Thursday, March 27, 2014

The Dr. Mystery guide to "Miami Vice" for gentlemen and gentlewomen of leisure (Part 5: Season 5): The Final Chapter

The epic saga is finally at an end. I have exhausted the supply of Miami Vice episodes, leaving only a Miami Vice-sized hole in my heart. There were many highs, many lows, many ups, many downs, and many inexplicably strange lines of dialogue. For the past year and change, Miami Vice has been the wind beneath my wings, my surrogate father, a weirdly inappropriate uncle, and that guy who tried to sell me weed from his frat house fire escape that one weekend in 1996. But that's all over now. I'm on my own, the only set of footprints on the beach, a lone wolf, a shy bad boy with a heart of gold and no one to look out for me but me. I knew this day would come, but a man can never quite prepare for the day when he has to pack up, move on, and leave his 1980s television show behind. Thanks for taking this journey with me. (wipes away fake tear, chugs flask of leftover Zima)
To be honest, this season was a bit of a chore to plow through. The first two seasons were hilariously awesome, the third season showed some strain but was still 2/3 hilariously awesome, and the fourth season was terrible but in hilariously awesome ways, but the fifth season was pretty tired and worn out. Most Miami Vice fans consider the fourth season the worst, but its over-the-top ridiculousness (alien abductions, serial killers with multiple personalities, a snuff film made by an "erotic performance artist," contraband bull semen, samurai swordfights, ill-fated marriages to pop stars, cryogenically frozen reggae superstars named Robillard Nevin, a boat explosion that gives Crockett amnesia and makes him think he's an evil drug lord) was so, so amusing to me. The fifth season is my pick for the worst. Don Johnson and Philip Michael Thomas are clearly bored with the show and sleepwalk through their performances, the show's distinctive visual style and color palette are replaced by blandly generic '80s network TV blocking and framing and bland cinematography, the rest of the cast is barely on any of the episodes, Jan Hammer's electro-synth music is replaced by Tim Truman's noodly hair-metal blues guitar licks, Crockett's houseboat is only seen once, and his pet alligator Elvis is never even mentioned. The show tanked in the ratings, and the network kept moving it around to different nights. Three episodes weren't even aired until the summer reruns, and a fourth wasn't aired at all because the network got cold feet about its subject matter. The show was tired, the audience was tired, the actors were bored. It was time for the Old Yeller treatment. That being said, there were still plenty of ridiculously bizarre lines of dialogue, interesting guest stars, and moments of entertainment.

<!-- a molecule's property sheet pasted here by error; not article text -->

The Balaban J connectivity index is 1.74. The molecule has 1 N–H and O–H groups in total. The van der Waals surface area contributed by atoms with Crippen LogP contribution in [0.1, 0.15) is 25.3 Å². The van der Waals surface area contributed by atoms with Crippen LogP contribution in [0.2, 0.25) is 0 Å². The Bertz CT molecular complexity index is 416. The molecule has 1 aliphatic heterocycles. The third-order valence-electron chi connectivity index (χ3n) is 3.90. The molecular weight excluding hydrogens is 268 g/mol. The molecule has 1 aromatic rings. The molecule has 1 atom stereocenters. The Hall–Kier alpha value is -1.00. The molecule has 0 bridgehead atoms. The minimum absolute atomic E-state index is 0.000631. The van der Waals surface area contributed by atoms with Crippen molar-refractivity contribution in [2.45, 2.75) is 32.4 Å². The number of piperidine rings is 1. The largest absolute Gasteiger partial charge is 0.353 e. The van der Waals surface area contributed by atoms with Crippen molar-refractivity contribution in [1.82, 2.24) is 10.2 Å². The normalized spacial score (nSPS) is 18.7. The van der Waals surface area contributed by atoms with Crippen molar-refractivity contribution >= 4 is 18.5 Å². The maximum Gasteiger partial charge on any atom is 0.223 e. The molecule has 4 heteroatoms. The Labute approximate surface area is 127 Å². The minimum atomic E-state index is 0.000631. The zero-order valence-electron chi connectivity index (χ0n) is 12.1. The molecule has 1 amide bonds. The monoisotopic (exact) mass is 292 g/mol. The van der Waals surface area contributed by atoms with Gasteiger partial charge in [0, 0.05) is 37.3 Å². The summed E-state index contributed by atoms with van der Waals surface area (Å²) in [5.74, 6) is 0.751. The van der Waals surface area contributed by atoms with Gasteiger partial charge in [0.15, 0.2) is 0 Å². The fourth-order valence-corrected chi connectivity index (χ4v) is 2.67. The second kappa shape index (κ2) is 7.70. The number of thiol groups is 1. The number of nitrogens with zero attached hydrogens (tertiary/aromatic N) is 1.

Miami Vice began in the most 1980s year of the '80s, 1984, and ended in 1989. It wouldn't have made sense in the '90s. It couldn't have transitioned to a '90s aesthetic. You don't want Crockett and Tubbs investigating grunge- and new jack swing-related cases. It just wouldn't have worked. Here's the final Dr. Mystery recap.

"Hostile Takeover"
Guest stars: Jon Polito is a crazed drug lord named El Gato. Mr. Max Headroom himself, Matt Frewer, is a shady underworld type with connections to several drug lords. Mickey Rourke's ex-wife and a current yoga teacher Debra Feuer is the widow of a drug lord with the hots for Crockett. Victor Argo is not a drug lord but he is a South American comandante. Joe Santos is an ill-fated drug lord. Anthony Crivello is the son of the ill-fated drug lord. His character's name is Miguel. My notes about the episode contain this phrase: "Miguel? -- crazy, crazy hair."
Out-of-context quote: "Nice groceries. Roll over, Beethoven."
This episode picks up where the Season 4 cliffhanger left off. If you remember, Crockett thinks he's a mercenary drug lord because he got amnesia during a boat explosion. It could happen to anyone. My notes tell me that El Gato wears a chain that is a giant gold eagle, and that this episode features the return of Tubbs' awful Jamaican accent.